I enjoyed being with Carlos. I met him when he was one of the team members recruited by Antonio Sarabia, the Senior Vice President at Astilleros Españoles who, in the early 1990s, were responsible for bringing modern technology into the company’s eight shipyards. Carlos was animated, maybe hyperactive would be a better description, and had a marvelous sense of humor that was more American than it was Spanish. When with Carlos the unexpected became the norm.
Following a meeting in Antonio’s beautifully appointed conference room, I asked Carlos to stand next to an impressive painting of a Spanish Navy battle group so that I could photograph him alongside of it. Carlos immediately responded, “I cannot, because I am a man of peace.”
I thought that handsome Carlos standing next to the painting would make a great photograph and wondered if I should persist. Carlos had a good reason for being a pacifist. His father, when an artillery officer during the Spanish Civil War, was permanently blinded when a shell explosion shattered the breech of a cannon. While hospitalized the young officer married his nurse. Carlos’ father never saw any of his children.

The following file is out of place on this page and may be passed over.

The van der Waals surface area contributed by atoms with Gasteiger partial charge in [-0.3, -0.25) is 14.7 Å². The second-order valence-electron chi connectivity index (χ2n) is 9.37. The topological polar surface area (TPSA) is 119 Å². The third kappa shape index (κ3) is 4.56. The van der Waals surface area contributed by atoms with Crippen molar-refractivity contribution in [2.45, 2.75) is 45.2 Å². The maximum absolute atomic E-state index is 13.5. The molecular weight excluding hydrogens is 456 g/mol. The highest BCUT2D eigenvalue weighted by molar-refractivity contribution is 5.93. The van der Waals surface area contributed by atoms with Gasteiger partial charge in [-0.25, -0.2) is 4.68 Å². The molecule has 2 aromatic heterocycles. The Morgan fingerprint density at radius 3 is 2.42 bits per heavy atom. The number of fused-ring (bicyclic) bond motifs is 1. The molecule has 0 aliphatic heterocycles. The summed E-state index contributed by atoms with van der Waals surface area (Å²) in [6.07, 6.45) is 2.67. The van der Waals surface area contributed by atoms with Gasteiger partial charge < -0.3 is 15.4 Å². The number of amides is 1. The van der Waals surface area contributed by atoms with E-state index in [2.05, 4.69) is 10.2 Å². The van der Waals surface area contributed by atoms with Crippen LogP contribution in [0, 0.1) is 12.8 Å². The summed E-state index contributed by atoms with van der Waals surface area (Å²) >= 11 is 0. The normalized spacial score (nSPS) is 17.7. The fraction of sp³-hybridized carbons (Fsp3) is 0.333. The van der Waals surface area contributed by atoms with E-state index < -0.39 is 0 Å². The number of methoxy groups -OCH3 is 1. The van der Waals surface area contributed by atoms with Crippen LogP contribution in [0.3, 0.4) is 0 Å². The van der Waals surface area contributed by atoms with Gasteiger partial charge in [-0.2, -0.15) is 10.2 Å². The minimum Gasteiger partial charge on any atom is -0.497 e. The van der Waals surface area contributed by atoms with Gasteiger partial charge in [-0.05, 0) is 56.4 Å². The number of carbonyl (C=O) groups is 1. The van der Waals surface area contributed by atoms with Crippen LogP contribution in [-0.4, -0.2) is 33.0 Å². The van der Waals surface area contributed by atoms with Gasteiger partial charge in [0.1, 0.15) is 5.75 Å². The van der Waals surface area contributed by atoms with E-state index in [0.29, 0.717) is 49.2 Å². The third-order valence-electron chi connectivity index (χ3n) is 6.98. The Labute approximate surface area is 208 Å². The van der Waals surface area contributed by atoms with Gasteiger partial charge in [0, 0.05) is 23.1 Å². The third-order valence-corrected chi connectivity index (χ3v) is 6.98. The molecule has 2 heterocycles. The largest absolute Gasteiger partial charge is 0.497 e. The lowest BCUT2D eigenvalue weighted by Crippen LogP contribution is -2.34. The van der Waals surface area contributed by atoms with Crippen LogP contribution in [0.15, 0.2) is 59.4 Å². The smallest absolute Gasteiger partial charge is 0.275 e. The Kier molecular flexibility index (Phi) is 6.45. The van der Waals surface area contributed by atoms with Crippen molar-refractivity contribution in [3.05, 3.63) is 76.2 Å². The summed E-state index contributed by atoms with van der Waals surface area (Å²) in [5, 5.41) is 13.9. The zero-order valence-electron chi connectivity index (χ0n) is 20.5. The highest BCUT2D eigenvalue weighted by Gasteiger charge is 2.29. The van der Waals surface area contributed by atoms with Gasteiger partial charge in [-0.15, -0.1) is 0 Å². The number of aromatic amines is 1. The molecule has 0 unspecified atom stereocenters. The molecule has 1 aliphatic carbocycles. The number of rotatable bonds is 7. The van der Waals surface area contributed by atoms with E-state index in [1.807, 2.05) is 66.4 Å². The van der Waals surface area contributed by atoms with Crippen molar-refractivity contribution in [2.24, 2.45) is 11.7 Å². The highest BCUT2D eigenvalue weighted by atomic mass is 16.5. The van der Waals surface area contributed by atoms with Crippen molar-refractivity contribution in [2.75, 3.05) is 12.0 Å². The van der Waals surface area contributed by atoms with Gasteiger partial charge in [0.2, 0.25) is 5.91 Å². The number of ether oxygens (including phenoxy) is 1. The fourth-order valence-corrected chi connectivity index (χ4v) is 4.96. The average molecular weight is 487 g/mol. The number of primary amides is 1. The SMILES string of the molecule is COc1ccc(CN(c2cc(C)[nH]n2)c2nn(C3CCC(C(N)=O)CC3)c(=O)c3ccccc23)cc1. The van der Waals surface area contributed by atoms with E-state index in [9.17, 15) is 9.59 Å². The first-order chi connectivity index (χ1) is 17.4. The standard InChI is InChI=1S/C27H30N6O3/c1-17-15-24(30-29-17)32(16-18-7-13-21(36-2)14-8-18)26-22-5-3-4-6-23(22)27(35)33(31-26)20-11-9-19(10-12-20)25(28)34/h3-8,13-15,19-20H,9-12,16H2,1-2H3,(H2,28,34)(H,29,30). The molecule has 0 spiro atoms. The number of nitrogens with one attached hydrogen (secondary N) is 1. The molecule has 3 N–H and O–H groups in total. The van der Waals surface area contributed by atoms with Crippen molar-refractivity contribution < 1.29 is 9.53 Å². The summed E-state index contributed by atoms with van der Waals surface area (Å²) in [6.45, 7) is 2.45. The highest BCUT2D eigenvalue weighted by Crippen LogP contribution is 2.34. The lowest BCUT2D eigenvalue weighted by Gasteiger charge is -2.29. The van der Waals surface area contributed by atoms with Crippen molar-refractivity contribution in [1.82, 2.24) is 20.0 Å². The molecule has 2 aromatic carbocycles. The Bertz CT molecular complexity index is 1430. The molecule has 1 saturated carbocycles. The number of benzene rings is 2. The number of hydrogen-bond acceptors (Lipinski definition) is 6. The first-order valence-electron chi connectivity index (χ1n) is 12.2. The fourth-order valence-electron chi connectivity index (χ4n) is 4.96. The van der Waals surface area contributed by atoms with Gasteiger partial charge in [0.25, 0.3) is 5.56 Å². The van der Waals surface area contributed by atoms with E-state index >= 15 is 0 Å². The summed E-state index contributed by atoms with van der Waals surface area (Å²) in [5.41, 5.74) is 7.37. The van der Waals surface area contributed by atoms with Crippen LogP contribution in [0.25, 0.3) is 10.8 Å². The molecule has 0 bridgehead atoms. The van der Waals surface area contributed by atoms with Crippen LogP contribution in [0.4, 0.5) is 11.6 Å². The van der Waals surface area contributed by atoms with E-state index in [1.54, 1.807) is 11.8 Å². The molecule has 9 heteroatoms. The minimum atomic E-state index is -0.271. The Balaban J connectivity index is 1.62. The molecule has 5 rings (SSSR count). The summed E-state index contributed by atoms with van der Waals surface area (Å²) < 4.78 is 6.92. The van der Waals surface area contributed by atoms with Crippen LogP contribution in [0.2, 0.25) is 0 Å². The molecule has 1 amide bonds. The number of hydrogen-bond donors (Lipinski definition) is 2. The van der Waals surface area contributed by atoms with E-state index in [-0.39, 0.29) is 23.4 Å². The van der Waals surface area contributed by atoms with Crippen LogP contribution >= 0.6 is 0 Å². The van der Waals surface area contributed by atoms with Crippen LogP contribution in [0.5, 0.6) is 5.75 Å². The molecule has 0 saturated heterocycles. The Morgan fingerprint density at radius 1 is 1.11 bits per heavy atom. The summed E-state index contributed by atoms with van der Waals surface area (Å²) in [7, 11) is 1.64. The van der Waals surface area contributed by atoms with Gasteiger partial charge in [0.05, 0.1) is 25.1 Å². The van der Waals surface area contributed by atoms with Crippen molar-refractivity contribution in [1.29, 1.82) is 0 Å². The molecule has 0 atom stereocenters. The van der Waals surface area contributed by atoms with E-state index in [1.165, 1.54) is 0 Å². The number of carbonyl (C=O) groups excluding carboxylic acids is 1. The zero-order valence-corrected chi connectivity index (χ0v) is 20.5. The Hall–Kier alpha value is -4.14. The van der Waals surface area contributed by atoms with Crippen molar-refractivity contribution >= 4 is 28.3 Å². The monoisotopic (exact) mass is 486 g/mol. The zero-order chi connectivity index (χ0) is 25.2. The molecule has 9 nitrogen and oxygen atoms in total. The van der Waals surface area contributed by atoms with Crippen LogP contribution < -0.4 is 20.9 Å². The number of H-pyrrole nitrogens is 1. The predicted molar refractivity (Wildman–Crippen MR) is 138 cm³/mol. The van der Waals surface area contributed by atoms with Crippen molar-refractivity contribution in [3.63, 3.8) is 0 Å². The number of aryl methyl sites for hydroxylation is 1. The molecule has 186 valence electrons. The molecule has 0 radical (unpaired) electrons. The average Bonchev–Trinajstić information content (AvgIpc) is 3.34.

Then I thought of something else and said to Carlos, “So you are a man of peace.”
“Yes, I cannot have my picture taken with war-making things of any kind,” he replied.
“I remember when you and I returned to Madrid from visiting shipyards in Vigo and El Ferrol. You insisted on making sure that my hotel accommodation was satisfactory before you went home to your family.”
“Yes of course.”
“When the young man at the reception desk said that there was no reservation for Señor Chirillo, you went wild. You screamed at him and you raised your arm with your fist clenched. I never saw anyone as frightened as that reception-desk clerk when you got belligerent. You calmed down only after we discovered that we were in the wrong hotel!”
Carlos then cheerfully posed for the picture I wanted.
Copyright © 2006 (text only) by Louis D. Chirillo